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How victim rights became a juggernaut shaping spending, laws and the future of punishment

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The situation gradually began to change, starting with tough new laws dealing with domestic violence. Thanks largely to pressure from grassroots activists outraged by violence against women, Colorado became a pioneer in requiring arrest and treatment programs for batterers. Groups focusing on other crimes — Mothers Against Drunk Driving, campaigns targeting sexual assault and child abuse — also began to make their presence felt. COVA was incorporated as a board-run entity in 1982; Lewis became its first executive director in 1994.

In 1992, Colorado voters amended the state constitution to formally acknowledge that victims and surviving family members "have the right to be heard when relevant, informed and present at all critical stages of the criminal justice process." The Victim Rights Act, which has been amended five times since its creation, requires law enforcement agencies to keep victims apprised at every step of an offender's journey through the system, from arrest and preliminary hearings to parole matters or an upcoming release from prison or jail. The system has a review board for victims who have a complaint about their treatment and even a legal clinic, started by COVA, that can intervene in a criminal case on a victim's behalf.

Cannata now runs a nonprofit called Voices for Victims that provides transportation to parole hearings and other post-conviction services for crime victims. Over the years, he and other victim-rights crusaders have pushed for additional legislation to address sentencing inadequacies and related issues. Cannata is particularly proud of "Lynn's Law," passed in 2004, which requires violent felons in Colorado to serve at least 75 percent of their sentence before parole eligibility. Other changes to the parole process have eliminated offenders' ability to waive a hearing without advance notice or to apply for halfway-house placement right after being denied parole.

The new legislation has created special revenue streams designed to benefit victims — and, in some cases, to make offenders pay in new ways for their crimes. Colorado has had a victim-compensation program in place since 1981, which provides up to $20,000 to a crime victim for out-of-pocket medical expenses, property damage, burial costs or other losses not covered by insurance. The program is funded by surcharges imposed in court cases, ranging from $33 for a misdemeanor traffic offense to $163 for a felony, that are independent of any additional restitution the court might order. The program also receives millions in federal funds (including nearly $900,000 buried in the 2009 American Recovery and Reinvestment Act). In all, federal and state victim-compensation funds awarded $14.25 million to 7,758 Colorado crime victims in fiscal year 2010, an average of less than $2,000 per claim.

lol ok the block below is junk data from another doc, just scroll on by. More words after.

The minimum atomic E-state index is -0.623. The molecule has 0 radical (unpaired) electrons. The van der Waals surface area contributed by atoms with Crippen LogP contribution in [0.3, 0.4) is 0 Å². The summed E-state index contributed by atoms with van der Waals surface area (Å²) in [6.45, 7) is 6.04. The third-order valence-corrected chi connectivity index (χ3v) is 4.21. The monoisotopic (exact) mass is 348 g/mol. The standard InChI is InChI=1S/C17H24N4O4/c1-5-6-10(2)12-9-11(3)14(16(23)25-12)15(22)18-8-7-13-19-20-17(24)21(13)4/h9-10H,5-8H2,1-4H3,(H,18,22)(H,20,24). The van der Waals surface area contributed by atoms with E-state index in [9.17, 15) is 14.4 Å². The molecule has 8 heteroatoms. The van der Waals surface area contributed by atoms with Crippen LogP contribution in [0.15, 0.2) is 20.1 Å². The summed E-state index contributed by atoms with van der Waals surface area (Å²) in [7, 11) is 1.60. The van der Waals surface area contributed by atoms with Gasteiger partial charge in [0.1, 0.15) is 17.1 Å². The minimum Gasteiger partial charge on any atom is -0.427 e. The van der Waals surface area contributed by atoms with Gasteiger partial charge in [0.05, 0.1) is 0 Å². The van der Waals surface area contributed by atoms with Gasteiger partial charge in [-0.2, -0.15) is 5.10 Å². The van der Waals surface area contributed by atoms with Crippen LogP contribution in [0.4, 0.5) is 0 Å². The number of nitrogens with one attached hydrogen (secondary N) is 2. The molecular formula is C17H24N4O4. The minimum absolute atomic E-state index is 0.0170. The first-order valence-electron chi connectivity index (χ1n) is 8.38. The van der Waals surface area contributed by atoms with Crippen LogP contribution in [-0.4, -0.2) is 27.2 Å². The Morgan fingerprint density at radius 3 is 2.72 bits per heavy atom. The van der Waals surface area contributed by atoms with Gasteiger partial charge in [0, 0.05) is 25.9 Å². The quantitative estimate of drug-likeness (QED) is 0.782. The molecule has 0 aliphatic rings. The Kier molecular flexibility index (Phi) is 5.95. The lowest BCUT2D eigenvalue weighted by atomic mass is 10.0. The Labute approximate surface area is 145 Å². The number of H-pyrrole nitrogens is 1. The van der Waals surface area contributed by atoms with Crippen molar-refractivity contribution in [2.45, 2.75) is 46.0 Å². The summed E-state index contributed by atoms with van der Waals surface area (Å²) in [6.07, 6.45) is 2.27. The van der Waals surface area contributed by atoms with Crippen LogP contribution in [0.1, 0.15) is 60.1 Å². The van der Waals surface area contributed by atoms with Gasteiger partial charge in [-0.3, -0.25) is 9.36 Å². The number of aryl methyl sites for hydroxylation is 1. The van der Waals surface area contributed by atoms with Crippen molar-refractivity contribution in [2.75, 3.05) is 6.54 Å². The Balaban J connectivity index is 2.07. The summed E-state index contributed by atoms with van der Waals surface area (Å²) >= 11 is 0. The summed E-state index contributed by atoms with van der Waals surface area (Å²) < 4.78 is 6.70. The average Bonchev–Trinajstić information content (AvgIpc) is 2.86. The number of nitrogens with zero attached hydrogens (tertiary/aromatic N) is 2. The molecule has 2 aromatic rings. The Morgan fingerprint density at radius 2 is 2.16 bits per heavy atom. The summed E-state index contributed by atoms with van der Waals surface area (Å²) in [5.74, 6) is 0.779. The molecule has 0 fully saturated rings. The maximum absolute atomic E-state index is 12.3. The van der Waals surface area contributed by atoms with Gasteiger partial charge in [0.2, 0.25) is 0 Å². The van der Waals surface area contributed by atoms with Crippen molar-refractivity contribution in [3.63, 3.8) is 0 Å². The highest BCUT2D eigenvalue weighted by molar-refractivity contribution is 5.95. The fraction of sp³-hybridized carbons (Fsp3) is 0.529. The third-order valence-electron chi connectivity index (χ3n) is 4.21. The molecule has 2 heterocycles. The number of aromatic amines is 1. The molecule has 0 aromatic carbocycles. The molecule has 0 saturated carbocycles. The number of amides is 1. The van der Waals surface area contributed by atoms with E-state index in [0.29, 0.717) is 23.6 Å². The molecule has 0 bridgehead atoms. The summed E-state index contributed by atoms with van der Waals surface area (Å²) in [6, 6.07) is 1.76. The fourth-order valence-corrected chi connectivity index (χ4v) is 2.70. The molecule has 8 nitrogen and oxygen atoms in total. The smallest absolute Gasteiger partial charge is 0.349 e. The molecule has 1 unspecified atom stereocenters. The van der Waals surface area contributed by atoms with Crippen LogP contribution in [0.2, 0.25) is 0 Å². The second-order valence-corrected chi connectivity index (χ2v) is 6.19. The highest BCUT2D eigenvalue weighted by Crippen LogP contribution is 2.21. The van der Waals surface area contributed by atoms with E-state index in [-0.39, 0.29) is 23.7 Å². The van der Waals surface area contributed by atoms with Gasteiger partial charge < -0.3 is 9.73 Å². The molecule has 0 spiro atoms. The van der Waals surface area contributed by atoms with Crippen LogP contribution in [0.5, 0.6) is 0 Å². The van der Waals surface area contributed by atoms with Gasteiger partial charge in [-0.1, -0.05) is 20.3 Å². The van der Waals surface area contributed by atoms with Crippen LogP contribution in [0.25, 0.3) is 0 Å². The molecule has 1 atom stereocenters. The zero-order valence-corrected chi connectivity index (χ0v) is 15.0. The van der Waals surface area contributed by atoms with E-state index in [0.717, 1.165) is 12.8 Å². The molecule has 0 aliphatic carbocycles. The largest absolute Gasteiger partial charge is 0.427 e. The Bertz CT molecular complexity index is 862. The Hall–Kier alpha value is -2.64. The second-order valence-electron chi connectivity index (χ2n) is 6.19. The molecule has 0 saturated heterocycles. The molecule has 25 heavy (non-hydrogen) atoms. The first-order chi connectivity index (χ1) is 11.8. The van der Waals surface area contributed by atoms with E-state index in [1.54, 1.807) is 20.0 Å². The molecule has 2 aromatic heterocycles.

Other federal funds flow into the state through Victim of Crime Act grant awards ($6.65 million in 2011, for services ranging from bilingual counseling of victims in Eagle County to hiring prosecutors who specialize in domestic-violence cases in La Junta) and Violence Against Women Act awards ($1.9 million in 2011). Another pot of state money comes from a second surcharge on criminal defendants, which funds Victim Assistance and Law Enforcement programs operated by public agencies and private groups. This year the Colorado Department of Public Safety will dole out $1.2 million in VALE grants directly to various agencies; another $13 million in VALE funds are dispensed by local boards in the state's 22 judicial districts, appointed by the chief judge in each district.

The VALE money is the lifeblood of many victim groups, which compete for funding awarded by the local boards. Some of the awards go directly to victim services, such as a rape crisis hotline or a safehouse for battered women. But there are plenty of other uses for the cash, too. By statute, district attorneys, who are barred from the local VALE boards but are expected to administer the awards, can charge up to 10 percent in administrative costs. Add to that the awards made directly to their offices, to police departments and related entities, and fully one-third of the $13 million goes to government employees rather than victims.

VALE funds pay the salaries of many victim advocates in district attorneys' offices and police departments. They pay for digital cameras purchased by the Otero County Sheriff's Office and anatomically correct dolls used by the Firestone Police Department in investigating allegations of child sexual assault. And they pay for cops and prosecutors across the state to attend training and conferences sponsored by COVA and other groups, on topics such as "Drug-Facilitated Sexual Assault," "Supporting Victims of Identity Theft" and "Officer Involved Shootings and PTSD." In 2010, VALE funds paid out $289,186 for various organizations just to attend COVA conferences; the salaries of the nonprofit's top employees (including Lewis), as well as an intern program operated by COVA that trains students to work with victim advocates in public agencies, are also supported by VALE grants.

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Alan Prendergast has been writing for Westword for over thirty years. He teaches journalism at Colorado College; his stories about the justice system, historic crimes, high-security prisons and death by misadventure have won numerous awards and appeared in a wide range of magazines and anthologies.
Contact: Alan Prendergast